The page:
By Carolyn Braff
When a college athletic department’s video operations transition from standard-definition to high-definition, the chosen switcher determines the capabilities of the entire control room. Lying at the heart of the system, the switcher dictates the size, character, and destination of all content produced in the room, so plenty of decisions must be made before the switcher is purchased.
To assist in this process, SVG-U has polled representatives from several major switcher manufacturers to find out what questions every video coordinator should ask before jumping into the world of 16:9 production — leaving room for a smooth transition to full HD — and we’ve compiled some of their product suggestions as well. Check back next week for product information from Sony, Thomson Grass Valley, Ross, and NewTek.
What size production do you want to shoot?
Perhaps the first question any video coordinator must answer when it comes to switcher choices is what will be the size of the production: how many cameras will it utilize? how many sources must it reach?
“The size of the switcher is directly related to the kind of production they want to put on,” explains Rick Paulson, product manager for production switchers for Thomson Grass Valley. “If you’re doing postproduction or live to tape, you would need not such a large switcher as you would if you were doing a football game, which must have enough inputs to accommodate many more cameras and tape sources.”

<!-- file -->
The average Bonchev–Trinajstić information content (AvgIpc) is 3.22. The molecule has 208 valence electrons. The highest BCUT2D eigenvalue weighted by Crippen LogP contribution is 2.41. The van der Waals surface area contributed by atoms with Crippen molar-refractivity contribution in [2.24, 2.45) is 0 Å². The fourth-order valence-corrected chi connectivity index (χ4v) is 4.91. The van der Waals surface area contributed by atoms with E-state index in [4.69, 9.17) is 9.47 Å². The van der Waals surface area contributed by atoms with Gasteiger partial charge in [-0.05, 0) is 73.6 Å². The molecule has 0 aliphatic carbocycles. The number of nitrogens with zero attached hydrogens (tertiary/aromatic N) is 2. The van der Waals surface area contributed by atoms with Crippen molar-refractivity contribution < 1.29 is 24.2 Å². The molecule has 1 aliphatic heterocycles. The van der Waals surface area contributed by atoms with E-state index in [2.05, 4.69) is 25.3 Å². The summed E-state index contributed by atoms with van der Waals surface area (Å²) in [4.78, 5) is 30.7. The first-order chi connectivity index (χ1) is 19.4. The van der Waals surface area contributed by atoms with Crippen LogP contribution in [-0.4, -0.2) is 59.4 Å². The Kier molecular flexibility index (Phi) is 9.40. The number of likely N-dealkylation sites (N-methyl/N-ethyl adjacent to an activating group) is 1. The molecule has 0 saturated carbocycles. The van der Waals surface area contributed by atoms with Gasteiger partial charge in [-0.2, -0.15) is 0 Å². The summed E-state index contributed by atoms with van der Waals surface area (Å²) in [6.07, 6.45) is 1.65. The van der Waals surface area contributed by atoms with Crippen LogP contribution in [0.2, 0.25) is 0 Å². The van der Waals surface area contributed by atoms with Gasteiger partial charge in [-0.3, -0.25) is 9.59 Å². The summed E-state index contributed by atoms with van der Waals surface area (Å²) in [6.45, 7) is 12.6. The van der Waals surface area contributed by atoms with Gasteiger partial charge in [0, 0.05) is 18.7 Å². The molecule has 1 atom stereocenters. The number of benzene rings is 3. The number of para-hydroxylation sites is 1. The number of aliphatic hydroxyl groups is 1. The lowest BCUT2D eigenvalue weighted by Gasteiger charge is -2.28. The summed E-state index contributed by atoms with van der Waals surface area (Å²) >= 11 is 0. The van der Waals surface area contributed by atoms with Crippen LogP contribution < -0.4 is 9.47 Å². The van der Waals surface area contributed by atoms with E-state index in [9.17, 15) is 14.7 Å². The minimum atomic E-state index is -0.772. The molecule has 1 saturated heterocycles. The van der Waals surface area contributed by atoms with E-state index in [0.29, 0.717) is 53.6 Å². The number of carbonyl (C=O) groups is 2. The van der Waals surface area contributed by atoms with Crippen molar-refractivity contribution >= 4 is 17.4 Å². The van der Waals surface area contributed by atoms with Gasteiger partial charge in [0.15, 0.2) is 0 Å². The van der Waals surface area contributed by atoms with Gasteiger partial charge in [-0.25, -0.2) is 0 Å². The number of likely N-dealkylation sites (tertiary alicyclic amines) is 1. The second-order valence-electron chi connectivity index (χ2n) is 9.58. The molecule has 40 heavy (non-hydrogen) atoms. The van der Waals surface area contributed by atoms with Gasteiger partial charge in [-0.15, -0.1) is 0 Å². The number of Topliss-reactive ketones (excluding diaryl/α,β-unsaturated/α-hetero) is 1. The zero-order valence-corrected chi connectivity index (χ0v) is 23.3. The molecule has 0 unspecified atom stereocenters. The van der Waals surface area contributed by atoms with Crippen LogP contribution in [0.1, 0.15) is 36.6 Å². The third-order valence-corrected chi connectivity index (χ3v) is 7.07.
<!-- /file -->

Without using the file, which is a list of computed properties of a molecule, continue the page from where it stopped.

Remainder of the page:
Chris Marchitelli, marketing manager for live production systems at Sony, concurs: “They must find out the number of inputs that they need and what types of sources those inputs would be coming in as. Do they need to be standard-def or HD? Do they need to up- or down-convert any of those sources? The format of those ins and outs really dictates the size of switcher frame that they want to buy.”
Scoreboard productions generally require more outputs than a streaming production, since different pieces of content must be assigned to different parts of the scoreboard or different screens in the arena.
“These days, there’s lots of opportunity to take these scoreboards and do some pretty neat things with them in terms of dividing them up into segments, as opposed to having one large display,” says Steve Romain, key accounts program manager for Ross Video. “You need to have the ability, through the scoreboard controller, to divide that into different segments and allow them to do unique and dynamic effects.”
Still, bigger is not always better — especially when it comes to educating student workers.
“From a learning standpoint, the functionality and the concepts that you need to learn are there in a small switcher,” Paulson points out. “Going to multiple mix effects in a switcher multiplies the parameters — more compositing capability, more inputs, more outputs — but as far as features and functionality, those things are all available in a small switcher.”
Do you want a single-function switcher, or should it be multi-purpose?